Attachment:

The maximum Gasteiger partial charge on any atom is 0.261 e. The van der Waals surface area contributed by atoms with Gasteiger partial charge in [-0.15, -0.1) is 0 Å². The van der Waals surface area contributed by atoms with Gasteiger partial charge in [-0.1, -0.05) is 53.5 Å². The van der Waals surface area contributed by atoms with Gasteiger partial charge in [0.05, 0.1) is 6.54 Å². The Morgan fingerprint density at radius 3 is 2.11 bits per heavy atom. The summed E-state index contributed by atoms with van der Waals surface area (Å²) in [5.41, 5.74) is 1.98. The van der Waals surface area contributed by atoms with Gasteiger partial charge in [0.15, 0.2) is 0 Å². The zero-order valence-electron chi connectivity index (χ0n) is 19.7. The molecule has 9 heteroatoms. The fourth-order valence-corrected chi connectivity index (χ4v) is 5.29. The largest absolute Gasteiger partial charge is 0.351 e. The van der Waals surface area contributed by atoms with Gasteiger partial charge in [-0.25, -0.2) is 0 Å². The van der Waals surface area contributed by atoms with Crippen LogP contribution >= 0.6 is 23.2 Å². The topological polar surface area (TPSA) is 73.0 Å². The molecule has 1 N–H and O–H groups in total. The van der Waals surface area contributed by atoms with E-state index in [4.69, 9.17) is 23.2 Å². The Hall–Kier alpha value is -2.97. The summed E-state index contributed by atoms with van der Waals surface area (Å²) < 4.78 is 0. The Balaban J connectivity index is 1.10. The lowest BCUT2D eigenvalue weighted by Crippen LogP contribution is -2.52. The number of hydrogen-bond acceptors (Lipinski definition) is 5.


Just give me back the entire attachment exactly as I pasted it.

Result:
The maximum Gasteiger partial charge on any atom is 0.261 e. The van der Waals surface area contributed by atoms with Gasteiger partial charge in [-0.15, -0.1) is 0 Å². The van der Waals surface area contributed by atoms with Gasteiger partial charge in [-0.1, -0.05) is 53.5 Å². The van der Waals surface area contributed by atoms with Gasteiger partial charge in [0.05, 0.1) is 6.54 Å². The Morgan fingerprint density at radius 3 is 2.11 bits per heavy atom. The summed E-state index contributed by atoms with van der Waals surface area (Å²) in [5.41, 5.74) is 1.98. The van der Waals surface area contributed by atoms with Gasteiger partial charge in [0.15, 0.2) is 0 Å². The zero-order valence-electron chi connectivity index (χ0n) is 19.7. The molecule has 9 heteroatoms. The fourth-order valence-corrected chi connectivity index (χ4v) is 5.29. The largest absolute Gasteiger partial charge is 0.351 e. The van der Waals surface area contributed by atoms with Gasteiger partial charge in [-0.25, -0.2) is 0 Å². The van der Waals surface area contributed by atoms with Crippen LogP contribution >= 0.6 is 23.2 Å². The topological polar surface area (TPSA) is 73.0 Å². The molecule has 1 N–H and O–H groups in total. The van der Waals surface area contributed by atoms with E-state index in [4.69, 9.17) is 23.2 Å². The Hall–Kier alpha value is -2.97. The summed E-state index contributed by atoms with van der Waals surface area (Å²) < 4.78 is 0. The Balaban J connectivity index is 1.10. The lowest BCUT2D eigenvalue weighted by Crippen LogP contribution is -2.52. The number of hydrogen-bond acceptors (Lipinski definition) is 5.